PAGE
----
He Said, She Said

Thursday, January 23, 2020
He said, "I'm going to write now," and he disappeared into his den. She said, "I'm going to write after I do the laundry and cook dinner and scrub out the bathtub," and the upper half of her disappeared into the dryer.

Yes, gender does matter.

I juggle working on my novel freelance writing with my full-time teaching job and all the stuff that needs to get done around the house. I do the lawn mowing, but other than that, not much yard work gets done. (The weeds are hardy. If they can't survive on their own, they deserve to die, and somewhere I read that when you accumulate a decade's-worth of sweet gum balls on the ground, they really enrich the soil... so I'm leaving them where they fall.) My husband does most of the cooking, but he also does most of the careless messing.

Leaving a spoon dripping of something on the counter... right next to the sink. Tracking in mud all over the house. (He and the dog tag team on this one.) Tapping his razor on the side of the sink, leaving a trail of whiskers--every single morning. (Turning on the faucet, a few inches away, is too much to expect, apparently.) And I won't even mention the unspeakable things that happen on the bathroom floor in the vicinity of the toilet.

If my husband had a passion--like creating watercolors or making things out of wood--I am quite sure he wouldn't feel it necessary to mop the floor, room by room, while he also painted or circular sawed. Instead, I'm almost sure that when the whim hit him, he'd just go into the basement or his "studio" (which would be the carport or our one solitary bathroom, since that's the only space we'd have available) to work on his craft... and thoughts about housework would not even enter his mind, let alone fly out the dusty window.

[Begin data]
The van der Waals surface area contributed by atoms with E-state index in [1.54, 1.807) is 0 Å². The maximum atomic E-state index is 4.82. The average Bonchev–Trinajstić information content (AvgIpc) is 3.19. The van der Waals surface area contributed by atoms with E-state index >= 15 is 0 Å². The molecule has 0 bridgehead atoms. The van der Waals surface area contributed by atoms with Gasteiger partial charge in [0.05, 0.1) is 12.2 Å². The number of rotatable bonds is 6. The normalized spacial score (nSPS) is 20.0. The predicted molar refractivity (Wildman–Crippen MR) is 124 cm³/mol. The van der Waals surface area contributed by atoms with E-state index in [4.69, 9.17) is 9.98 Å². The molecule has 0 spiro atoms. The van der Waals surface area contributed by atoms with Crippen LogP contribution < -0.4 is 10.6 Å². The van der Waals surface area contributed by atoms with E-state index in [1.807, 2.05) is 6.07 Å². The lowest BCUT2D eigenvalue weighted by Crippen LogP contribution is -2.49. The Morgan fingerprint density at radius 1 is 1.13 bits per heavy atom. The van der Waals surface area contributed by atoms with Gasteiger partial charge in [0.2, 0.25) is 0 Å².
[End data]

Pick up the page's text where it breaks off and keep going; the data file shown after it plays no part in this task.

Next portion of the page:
As a woman, I do have to juggle things. And as a woman writer, I'm not taken as seriously than if I were a man. If you think that mentality is a thing of the past--the idea that women should retreat into the drawing room and dabble in writing as a unimportant hobby--think again. Today, #ThingsOnlyWomenWritersHear is going strong. #WhatWoCWritersHear is even worse. I think that automatically, just because of what they have dangling a bit under their belt, male writers' work is considered with seriousness... while women's writing is considered a leisure activity--something that's done in their spare time.

I haven't seen the movie Marriage Story yet, but I have seen parts of the Laura Dern monologue, where she's ranting about the role and burden of women. And she's right.

Here is a wonderful article that includes tweets by Joanne Harris (author of Chocolat), Jodi Picoult and Cheryl Strayed. Check out some of the archaic comments.

I will never forget something I heard, even though it was said decades ago. A bunch of us had gone out to dinner together--some of us were childless but some of us had chewed off our legs to get away from the kids for the evening. One of us said to someone, "So, your husband's babysitting tonight?"

Babysitting? Is that what the everyday care of children is called when women do it? I think not.

Even I have been known to look admiringly at a dad who's playing in the park with his kids--with no partner in sight. What a wonderful father! Do I do that when I see a mom having fun with her children?